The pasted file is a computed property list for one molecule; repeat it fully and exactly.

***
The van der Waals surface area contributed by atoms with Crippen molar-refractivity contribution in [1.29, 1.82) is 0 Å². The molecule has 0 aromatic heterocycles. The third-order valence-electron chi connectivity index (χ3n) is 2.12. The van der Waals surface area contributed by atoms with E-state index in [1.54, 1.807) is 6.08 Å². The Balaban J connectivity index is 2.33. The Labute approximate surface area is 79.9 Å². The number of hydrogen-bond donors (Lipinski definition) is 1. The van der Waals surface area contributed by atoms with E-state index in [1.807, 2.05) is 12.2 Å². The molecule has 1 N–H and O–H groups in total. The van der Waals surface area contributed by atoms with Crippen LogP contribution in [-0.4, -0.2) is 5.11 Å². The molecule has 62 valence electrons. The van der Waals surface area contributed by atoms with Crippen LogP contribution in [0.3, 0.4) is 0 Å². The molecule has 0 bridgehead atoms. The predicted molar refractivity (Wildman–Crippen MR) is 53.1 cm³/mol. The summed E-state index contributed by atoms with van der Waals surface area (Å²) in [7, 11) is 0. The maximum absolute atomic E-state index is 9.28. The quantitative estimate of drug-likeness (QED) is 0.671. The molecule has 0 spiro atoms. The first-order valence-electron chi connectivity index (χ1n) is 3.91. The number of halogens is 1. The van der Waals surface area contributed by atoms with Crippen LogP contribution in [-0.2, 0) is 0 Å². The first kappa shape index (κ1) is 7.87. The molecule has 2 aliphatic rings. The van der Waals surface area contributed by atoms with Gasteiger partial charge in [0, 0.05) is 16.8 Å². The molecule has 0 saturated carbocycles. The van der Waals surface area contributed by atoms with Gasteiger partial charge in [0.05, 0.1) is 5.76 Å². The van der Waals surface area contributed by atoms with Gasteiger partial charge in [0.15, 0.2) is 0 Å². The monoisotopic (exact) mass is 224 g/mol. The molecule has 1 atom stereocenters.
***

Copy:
The van der Waals surface area contributed by atoms with Crippen molar-refractivity contribution in [1.29, 1.82) is 0 Å². The molecule has 0 aromatic heterocycles. The third-order valence-electron chi connectivity index (χ3n) is 2.12. The van der Waals surface area contributed by atoms with E-state index in [1.54, 1.807) is 6.08 Å². The Balaban J connectivity index is 2.33. The Labute approximate surface area is 79.9 Å². The number of hydrogen-bond donors (Lipinski definition) is 1. The van der Waals surface area contributed by atoms with E-state index in [1.807, 2.05) is 12.2 Å². The molecule has 1 N–H and O–H groups in total. The van der Waals surface area contributed by atoms with Crippen LogP contribution in [-0.4, -0.2) is 5.11 Å². The molecule has 62 valence electrons. The van der Waals surface area contributed by atoms with Crippen LogP contribution in [0.3, 0.4) is 0 Å². The molecule has 0 bridgehead atoms. The predicted molar refractivity (Wildman–Crippen MR) is 53.1 cm³/mol. The summed E-state index contributed by atoms with van der Waals surface area (Å²) in [7, 11) is 0. The maximum absolute atomic E-state index is 9.28. The quantitative estimate of drug-likeness (QED) is 0.671. The molecule has 0 spiro atoms. The first-order valence-electron chi connectivity index (χ1n) is 3.91. The number of halogens is 1. The van der Waals surface area contributed by atoms with Crippen LogP contribution in [-0.2, 0) is 0 Å². The first kappa shape index (κ1) is 7.87. The molecule has 2 aliphatic rings. The van der Waals surface area contributed by atoms with Gasteiger partial charge in [0, 0.05) is 16.8 Å². The molecule has 0 saturated carbocycles. The van der Waals surface area contributed by atoms with Gasteiger partial charge in [0.05, 0.1) is 5.76 Å². The van der Waals surface area contributed by atoms with Gasteiger partial charge in [0.15, 0.2) is 0 Å². The monoisotopic (exact) mass is 224 g/mol. The molecule has 1 atom stereocenters.